By Asher Moses
January 2, 2007
A serious flaw is discovered in Google's free email service allowing
hackers to steal users' entire contact lists.
To exploit the flaw, the hacker would add a piece of code to their
website server, which in turn gave them access to the Gmail contacts of
passing browsers, so long as they were also signed in to their Gmail
account in another window.
The hacker could then add the stolen contacts to an email spam database,
or sell them to other spammers.
Gmail, the third most popular free web-based email service, has been
embraced by both personal and business users alike, largely because it
allows for easy access to messages from any computer worldwide.
Google's security team appeared to have fixed the flaw within hours, but
various subsequent reports suggested the fix didn't address the full
extent of the issue.
Further, it is understood that spammers were exploiting the security
hole for quite some time before it was discovered.
The simplest way to avoid being exposed is to sign out of Gmail when it
is not in use.
News of the flaw came just days after another, separate Gmail security
issue was revealed. From late December, some Gmail users - 60, according
to Google - logged in to their accounts to find all of their emails and
contacts had been automatically deleted.
User complaints soon flooded Google's Gmail support discussion board,
but some of the lost data could not be retrieved.
Google was then forced to work with each affected user to help them
restore their messages from any personal backups they may have made.
But it is not just Gmail security flaws that have been detrimental to
Google's goodwill leading into 2007. It has also been accused of
monopolistic behaviour, through listing its own products at the very top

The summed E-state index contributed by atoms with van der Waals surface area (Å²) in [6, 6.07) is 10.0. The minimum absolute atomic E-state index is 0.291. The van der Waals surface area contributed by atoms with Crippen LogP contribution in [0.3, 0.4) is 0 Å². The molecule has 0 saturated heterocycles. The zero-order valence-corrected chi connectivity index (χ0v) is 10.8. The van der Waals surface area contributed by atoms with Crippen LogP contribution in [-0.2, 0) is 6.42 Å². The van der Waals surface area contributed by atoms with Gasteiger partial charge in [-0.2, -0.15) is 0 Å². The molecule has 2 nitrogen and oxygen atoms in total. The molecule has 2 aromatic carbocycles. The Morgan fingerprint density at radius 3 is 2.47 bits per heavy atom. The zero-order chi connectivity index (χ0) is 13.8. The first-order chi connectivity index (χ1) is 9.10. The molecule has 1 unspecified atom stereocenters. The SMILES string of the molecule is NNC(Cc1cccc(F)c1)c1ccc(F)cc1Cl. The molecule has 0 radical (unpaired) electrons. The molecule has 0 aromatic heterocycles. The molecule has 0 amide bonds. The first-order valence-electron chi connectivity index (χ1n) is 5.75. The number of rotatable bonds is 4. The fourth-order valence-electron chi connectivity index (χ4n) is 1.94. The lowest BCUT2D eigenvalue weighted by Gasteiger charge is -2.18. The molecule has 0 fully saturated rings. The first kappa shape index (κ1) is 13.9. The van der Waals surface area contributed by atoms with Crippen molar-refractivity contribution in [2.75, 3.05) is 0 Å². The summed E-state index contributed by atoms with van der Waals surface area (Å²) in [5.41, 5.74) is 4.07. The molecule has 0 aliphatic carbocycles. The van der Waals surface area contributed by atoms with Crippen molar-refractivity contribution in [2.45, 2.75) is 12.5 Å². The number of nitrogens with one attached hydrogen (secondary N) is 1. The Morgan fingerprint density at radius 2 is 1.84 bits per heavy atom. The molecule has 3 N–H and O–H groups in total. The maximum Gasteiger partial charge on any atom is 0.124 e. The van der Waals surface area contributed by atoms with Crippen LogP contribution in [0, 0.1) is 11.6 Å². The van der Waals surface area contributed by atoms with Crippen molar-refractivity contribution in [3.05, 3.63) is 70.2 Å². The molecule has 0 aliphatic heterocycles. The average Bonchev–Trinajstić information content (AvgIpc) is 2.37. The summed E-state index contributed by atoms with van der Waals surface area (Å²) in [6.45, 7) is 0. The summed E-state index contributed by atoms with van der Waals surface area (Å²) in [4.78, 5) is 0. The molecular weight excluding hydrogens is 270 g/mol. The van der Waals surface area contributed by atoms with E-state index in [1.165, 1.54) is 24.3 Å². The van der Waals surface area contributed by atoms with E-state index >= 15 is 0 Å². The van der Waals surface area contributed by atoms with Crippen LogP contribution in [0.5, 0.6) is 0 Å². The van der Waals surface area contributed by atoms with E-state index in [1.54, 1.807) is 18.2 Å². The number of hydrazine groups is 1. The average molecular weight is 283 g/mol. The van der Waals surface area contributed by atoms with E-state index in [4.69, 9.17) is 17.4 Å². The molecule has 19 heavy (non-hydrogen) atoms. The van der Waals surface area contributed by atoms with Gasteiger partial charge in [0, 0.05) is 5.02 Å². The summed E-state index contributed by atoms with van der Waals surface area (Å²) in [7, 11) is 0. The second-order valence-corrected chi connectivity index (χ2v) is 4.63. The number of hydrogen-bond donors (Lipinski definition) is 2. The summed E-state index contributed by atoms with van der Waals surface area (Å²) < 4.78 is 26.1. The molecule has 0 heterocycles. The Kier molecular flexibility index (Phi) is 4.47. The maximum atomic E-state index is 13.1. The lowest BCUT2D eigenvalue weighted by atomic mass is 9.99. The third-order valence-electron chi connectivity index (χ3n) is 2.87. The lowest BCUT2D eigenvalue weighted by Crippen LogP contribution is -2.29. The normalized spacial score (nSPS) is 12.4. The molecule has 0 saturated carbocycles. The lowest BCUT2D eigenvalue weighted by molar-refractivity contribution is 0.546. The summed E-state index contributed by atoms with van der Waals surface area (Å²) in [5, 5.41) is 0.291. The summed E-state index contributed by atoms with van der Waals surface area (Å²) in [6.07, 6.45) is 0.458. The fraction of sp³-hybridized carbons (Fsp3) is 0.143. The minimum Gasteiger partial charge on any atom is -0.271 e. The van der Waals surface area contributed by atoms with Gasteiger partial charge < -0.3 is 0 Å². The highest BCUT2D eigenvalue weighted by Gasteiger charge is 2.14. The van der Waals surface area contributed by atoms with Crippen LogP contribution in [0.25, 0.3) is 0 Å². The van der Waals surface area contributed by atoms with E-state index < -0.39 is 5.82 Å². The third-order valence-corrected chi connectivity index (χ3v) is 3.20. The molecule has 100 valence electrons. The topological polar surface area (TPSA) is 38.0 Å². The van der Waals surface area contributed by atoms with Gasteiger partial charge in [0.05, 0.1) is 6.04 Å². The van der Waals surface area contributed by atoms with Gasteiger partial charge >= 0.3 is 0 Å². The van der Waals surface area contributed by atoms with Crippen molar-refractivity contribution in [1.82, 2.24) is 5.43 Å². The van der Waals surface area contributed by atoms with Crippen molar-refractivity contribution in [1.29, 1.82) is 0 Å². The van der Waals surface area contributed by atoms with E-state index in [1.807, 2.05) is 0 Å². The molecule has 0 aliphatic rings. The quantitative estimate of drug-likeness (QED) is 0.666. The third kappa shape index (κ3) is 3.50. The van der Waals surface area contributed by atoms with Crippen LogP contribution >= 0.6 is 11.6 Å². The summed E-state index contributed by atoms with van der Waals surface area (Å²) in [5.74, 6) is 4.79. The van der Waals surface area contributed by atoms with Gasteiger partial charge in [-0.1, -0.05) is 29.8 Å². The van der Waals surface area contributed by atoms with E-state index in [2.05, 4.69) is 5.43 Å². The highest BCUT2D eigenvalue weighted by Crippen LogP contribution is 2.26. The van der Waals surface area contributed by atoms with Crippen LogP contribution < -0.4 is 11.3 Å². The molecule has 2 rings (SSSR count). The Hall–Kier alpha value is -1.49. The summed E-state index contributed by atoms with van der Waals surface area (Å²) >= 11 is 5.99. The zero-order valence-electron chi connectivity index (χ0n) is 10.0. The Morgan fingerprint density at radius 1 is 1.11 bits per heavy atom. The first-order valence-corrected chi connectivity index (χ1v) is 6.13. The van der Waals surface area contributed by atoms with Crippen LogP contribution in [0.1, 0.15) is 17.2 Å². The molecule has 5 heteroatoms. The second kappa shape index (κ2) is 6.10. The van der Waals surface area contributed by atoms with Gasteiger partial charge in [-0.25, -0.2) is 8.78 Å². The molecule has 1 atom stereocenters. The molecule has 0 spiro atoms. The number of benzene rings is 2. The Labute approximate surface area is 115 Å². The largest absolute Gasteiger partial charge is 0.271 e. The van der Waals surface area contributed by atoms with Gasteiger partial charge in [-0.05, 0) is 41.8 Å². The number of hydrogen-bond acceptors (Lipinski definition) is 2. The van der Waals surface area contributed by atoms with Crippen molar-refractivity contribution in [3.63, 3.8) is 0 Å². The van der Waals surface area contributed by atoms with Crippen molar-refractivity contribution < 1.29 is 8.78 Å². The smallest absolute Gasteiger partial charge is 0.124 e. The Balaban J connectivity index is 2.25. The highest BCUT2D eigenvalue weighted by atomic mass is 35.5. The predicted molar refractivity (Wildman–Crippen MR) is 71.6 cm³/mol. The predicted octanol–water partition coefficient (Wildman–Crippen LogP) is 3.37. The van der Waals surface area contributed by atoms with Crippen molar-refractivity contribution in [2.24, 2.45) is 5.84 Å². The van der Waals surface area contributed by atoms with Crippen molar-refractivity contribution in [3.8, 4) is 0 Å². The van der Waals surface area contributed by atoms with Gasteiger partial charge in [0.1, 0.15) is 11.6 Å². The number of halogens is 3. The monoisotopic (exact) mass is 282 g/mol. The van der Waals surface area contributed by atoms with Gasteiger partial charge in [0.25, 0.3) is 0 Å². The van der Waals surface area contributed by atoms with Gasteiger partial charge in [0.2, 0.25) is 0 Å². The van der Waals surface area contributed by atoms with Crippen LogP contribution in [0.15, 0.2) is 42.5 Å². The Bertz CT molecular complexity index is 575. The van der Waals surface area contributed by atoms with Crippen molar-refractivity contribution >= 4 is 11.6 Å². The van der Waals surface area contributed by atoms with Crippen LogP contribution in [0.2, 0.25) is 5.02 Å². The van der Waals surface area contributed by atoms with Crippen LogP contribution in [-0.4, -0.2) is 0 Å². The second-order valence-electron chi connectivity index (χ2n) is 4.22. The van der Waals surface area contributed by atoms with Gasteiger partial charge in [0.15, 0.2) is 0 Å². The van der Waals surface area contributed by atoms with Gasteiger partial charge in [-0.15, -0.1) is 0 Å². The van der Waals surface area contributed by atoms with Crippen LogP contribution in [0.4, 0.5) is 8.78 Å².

of search results for terms such as "calendar", "blog" and "photo
This practice is shared with other internet search providers such as
Yahoo and Ask, but Google's actions in particular have caught the ire of
internet users who expect the company to live up to its idealistic
corporate motto - "Don't be evil".
Most notably, Blake Ross, a co-founder of the Firefox web browser, last
week criticised Google in his blog, suggesting it had lost its moral
Matt Cutts, head of Google's webspam team, responded to Mr Ross' claims
on his own blog. Surprisingly, he agreed with many of Mr Ross'
"I'd remove these tips or scale them way back by making sure that they
are very relevant and targeted," Mr Cutts wrote.
Google also came under fire last month when it was accused of
manipulating the results of its top 10 search term list, published
Google later clarified that the list was compiled based on changes in
the most popular searches on a year-to-year basis. Generic and offensive
terms were not included.
Technology industry commentators have suggested that, when combined, the
relatively minor issues could have a profound effect on Google's public
perception, which has remained largely untainted since the company's
"This subtle shift in public attitude could signal a tidal wave of
negativity down the road," said Michael Arrington, author of the popular
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